BA Thesis Projects
Marion R. & Adolph J. Lichtstern Prize: Awarded by the Department of Anthropology for the most distinguished Bachelor’s papers in the areas of Social, Cultural, and Linguistic Anthropology
In Pursuit of "Clean Water": An analysis of counterculture, diet, and escapism on a commune in Hawai'i.
This paper is an ethnography of the diet and growing practices of a majority white commune located in Puna, Hawai’i. Puna is a district in the Big Island of Hawai’i with ten recognized communes and intentional communities populated mostly by American hippies that moved from the mainland U.S. Most of these communities are off-grid, supplying the majority of their own food, plumbing, and electricity and practice sustainable growing. This paper presents an ethnography of the diet and farming practices of members of 'ĀinaKarma Gardens, a commune located in Puna, Hawai’i through two main focuses: firstly, an analysis of how members of 'ĀinaKarma conceptualize their choices around food and secondly, a contextualization of 'ĀinaKarma’s existence and conceptualizations of food within the history of American colonization of Hawai’i. In pairing this historicization with my ethnographic findings from interviews with current and former members of 'ĀinaKarma and an analysis of 'ĀinaKarma’s website, this paper ultimately aims to provide an anthropological consideration of the appeal which attracts members to 'ĀinaKarma, which I argue is inextricably linked to colonial imaginaries of Hawai’i and escapism. In this analysis, I examine escapism as an increasingly relevant phenomenon and consider its role in society and potential as a method of fostering countercultural and revolutionary ideals.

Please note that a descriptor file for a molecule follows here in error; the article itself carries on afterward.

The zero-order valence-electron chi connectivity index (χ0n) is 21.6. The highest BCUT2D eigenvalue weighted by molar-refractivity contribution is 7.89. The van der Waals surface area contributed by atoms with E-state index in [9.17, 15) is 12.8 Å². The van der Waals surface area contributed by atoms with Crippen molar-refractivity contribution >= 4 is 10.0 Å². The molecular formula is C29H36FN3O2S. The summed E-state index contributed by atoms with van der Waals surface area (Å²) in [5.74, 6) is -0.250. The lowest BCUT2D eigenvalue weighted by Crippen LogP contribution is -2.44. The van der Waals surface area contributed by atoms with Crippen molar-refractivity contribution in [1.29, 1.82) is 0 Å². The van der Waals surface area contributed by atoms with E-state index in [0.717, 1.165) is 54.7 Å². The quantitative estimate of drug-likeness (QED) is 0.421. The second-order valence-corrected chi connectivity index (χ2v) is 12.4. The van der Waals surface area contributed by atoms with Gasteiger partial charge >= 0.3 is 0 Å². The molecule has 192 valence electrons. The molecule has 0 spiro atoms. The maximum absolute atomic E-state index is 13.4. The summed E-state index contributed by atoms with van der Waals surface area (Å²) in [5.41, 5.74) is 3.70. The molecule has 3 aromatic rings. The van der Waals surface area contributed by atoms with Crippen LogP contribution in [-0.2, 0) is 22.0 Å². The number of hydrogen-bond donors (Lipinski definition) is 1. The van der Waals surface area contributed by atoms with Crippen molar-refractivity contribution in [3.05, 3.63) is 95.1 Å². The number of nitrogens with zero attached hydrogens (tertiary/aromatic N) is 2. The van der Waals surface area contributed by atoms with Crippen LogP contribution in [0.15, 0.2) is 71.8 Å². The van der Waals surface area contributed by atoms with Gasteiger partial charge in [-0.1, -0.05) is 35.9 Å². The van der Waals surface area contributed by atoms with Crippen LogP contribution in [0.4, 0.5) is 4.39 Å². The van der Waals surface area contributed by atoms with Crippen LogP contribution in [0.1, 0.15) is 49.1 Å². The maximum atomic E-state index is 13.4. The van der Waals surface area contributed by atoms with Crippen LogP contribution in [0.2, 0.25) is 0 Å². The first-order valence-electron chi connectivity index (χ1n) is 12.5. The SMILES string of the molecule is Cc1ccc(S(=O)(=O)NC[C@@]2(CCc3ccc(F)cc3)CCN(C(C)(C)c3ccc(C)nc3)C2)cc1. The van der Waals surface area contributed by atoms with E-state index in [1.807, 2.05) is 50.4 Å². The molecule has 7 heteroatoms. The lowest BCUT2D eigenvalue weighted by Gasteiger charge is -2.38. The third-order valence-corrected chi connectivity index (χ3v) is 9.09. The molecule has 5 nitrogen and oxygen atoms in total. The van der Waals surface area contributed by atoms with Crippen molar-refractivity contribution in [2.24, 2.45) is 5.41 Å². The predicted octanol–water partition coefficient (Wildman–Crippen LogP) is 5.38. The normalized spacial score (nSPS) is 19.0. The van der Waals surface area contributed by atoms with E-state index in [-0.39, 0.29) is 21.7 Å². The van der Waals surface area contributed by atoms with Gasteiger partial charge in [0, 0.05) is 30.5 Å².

Albert A. Dahlberg Prize: Awarded by the Department of Anthropology for the most distinguished Bachelor’s paper in the areas of Archaeology or Physical Anthropology
Tillya Tepe: Constructing Indentities on Cultural Crossroads
In 1978, a Soviet-Afghan joint archaeology team stumbled upon a nomadic necropolis five kilometers to the north of Sheberghan. Six fully excavated tombs yielded a magnificent collection of more than twenty thousand artifacts, mostly made of gold, hence the name Tillya Tepe (Golden Mound). Numismatic evidence provides a date between early and mid-first century A.D. Located on the cultural crossroads between east and west, the Tillya Tepe tombs and their grave goods with hybridized styles provide ideal conditions for an archaeological study of identities. Informed by anthropological, sociological, and psychological models of identity formation, this thesis approaches identity by stressing its multivalent nature, and identity is understood as being constructed by the very people who possess them. One can construct many overlapping identities, each can be emphasized or suppressed by oneself or by others as the social context dictates. Turning to the internal construction of identities, this thesis questions who the deceased thought they were and how the livings used their tombs to display and modify the deceased’s identities. By identifying markers of gender, age, socioeconomic status, social roles, and ideology, this thesis argues that the six Tillya Tepe tomb owners possessed different identities that did not always overlap, and these individual aspects of identity were furthermore masked by a more visible, overarching group identity shared by their burials. Processes of tomb construction and coffin furnishing were highly standardized and used during the funeral as visual instruments stimulating identifications of sameness and perceptions of belonging. Markers of gender, socioeconomic status, and age were incorporated into a coherent, hierarchical system that suggested not only a shared group identity but also the internal differentiation of wealth, power, and social roles. Personal items and ornaments – jewelries, clothes, toiletries, tools, and weapons – were manipulated to lay down categorical distinctions that assign each individual a specific place within the group identity. This Tillya Tepe group identity was carefully maintained in mortuary practice, and decisions regarding the inclusion and exclusion of the deceased from this group identity were actively controlled by the living through deliberate manipulations of the material culture.